FM Transmitter

Discussion in 'Wireless & RF Design' started by kazafken, Mar 19, 2009.

  1. kazafken

    Thread Starter New Member

    Jun 19, 2008
    My groupmates and I need help regarding a little problem we faced in building the amplifier part of the FM Transmitter.
    Actually, we don't really understand how does the bypass capacitor and coupling capacitor works.
    1. Accepts voice signal (300Hz - 3000Hz)
    2. Voltage gain = 100
    3. Our input = 20m V peak
    4. Desired output = around 2 V peak

    Here's the problem,
    Before (given value form the assignement):
    1. C2 = 10 uF
    2. C3 = 10 uF
    3. The output we get is not 2 Vp and the amplified is not constant from 300Hz to 3000Hz. When it's at 300Hz,the ouput is lower,vice versa for 3000Hz.

    1. We changed C3 = 1000 uF, C2 = 1uF
    2. The output is around 1.6 Vp and it's contant from 300 Hz - 3000Hz.
    3. this is the output we desred.

    Now,we don't understand why izit the the bypass and coupling (C2 & C3) affects the output??

    Below is our circuit (after):


    Vcc = 9V

    All of your help is much aprreciated,thank you. :)
    Last edited: Mar 19, 2009
  2. beenthere

    Retired Moderator

    Apr 20, 2004
  3. kazafken

    Thread Starter New Member

    Jun 19, 2008
    Thx,bro for the info.

    And now i faced a problem.

    I soldered the amplifier circuit into the PCB and then after a lot of testing with the oscillator(breadboard),it fails to transmit. anyway, we test the amplifier circuit again to check if it's working. unfortunately, the ampliefier circuit only amplify to 1 Vp and not 2 Vp when input frequency is 3k Hz.

    I was really frustrated as i'm back to square one again, and i can't move on to my oscillator circuit which is another headache.

    What cause this problem? Is it the transistor became faulty after soldering it to PCB?
  4. Audioguru

    New Member

    Dec 20, 2007
    If the collector of the audio transistor has a capacitor to ground (which is used to ground the base of the common-base oscillator) then the capacitor reduces the high frequency response. Maybe the value of this capacitor is too high.

    An FM transmitter operates at a very high frequency where the parts layout and wiring must be very compact. Stray capacitance must be minimum. It won't work if it is built on a breadboard.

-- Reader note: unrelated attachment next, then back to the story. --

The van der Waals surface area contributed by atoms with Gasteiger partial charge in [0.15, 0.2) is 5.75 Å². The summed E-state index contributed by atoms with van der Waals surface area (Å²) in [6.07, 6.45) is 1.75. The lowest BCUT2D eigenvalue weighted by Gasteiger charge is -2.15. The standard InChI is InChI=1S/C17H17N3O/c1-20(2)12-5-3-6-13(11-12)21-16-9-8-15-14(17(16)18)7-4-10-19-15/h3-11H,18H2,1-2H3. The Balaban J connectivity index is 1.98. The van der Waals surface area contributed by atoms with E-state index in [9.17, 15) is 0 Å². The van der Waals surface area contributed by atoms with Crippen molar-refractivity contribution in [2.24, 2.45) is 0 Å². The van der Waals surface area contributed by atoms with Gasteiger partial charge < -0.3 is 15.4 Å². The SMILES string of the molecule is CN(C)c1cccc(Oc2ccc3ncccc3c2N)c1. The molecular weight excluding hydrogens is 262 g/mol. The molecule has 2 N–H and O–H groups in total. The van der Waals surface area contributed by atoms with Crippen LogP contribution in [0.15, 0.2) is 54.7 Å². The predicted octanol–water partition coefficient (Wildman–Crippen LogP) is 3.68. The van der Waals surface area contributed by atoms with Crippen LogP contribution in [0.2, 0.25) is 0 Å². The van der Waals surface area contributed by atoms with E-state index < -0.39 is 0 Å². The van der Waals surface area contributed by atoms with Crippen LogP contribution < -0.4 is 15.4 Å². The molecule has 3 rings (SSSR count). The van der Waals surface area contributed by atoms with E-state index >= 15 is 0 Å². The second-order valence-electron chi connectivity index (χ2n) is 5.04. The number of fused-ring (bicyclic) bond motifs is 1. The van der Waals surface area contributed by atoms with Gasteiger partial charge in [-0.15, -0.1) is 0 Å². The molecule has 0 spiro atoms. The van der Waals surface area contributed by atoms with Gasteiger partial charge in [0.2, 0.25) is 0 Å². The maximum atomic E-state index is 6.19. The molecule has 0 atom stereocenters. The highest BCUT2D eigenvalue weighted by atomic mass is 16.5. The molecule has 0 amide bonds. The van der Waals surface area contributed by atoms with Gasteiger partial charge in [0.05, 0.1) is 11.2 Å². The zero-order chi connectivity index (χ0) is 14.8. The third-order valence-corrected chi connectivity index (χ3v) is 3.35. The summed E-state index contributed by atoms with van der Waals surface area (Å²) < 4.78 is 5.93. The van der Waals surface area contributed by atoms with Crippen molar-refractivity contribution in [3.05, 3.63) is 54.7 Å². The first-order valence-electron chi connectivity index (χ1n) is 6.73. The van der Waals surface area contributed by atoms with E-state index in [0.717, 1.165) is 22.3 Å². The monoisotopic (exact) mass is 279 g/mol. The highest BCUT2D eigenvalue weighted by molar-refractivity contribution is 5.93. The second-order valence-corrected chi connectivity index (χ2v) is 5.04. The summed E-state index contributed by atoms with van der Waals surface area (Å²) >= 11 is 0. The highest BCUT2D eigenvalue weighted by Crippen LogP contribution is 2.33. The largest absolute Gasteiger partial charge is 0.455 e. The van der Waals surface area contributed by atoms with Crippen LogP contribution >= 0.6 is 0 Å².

5. PRS

    Well-Known Member

    Aug 24, 2008
    The coupling capacitor, C2, sees an equivalent resistance made up of your source's output resistance in series with the input resistance of the amplifier. f=1/(2*pi*R*C2). Since the source's resistance is usually small, R, in this case will be just the Rin of your amp. This f contributes to your f(low) 3db point. If you don't know how to calculate Rin, I'll let you know.

    The other contributer to your f(low) 3dB point is the bypass capacitor at the emitter, C3. Here again you use the same equation, this time you plug in C3 and the resistance it sees. This is the parallel combination of Re and R looking into the emitter. Use the reflected resistance technique to calculate the latter.

    Use R looking into the emitter to calculate your gain. Av=Total R the collector sees divided by the total R the signal sees at the emitter. Since the emitter resistor is bypassed by C3, the denominator will be R looking into the emitter.

    Probably one of the two f(low) points will be dominant. If not take the square root of the sum of the squares of both frequencies and that's f(low).

    Your amp's high frequency roll off is dictated by the transistor's internal capacitance plus stray capacitance. More on that if you want. You have very little control on this point, though. Just keep your leads short, don't daisy chain power leads.
    Last edited: Mar 24, 2009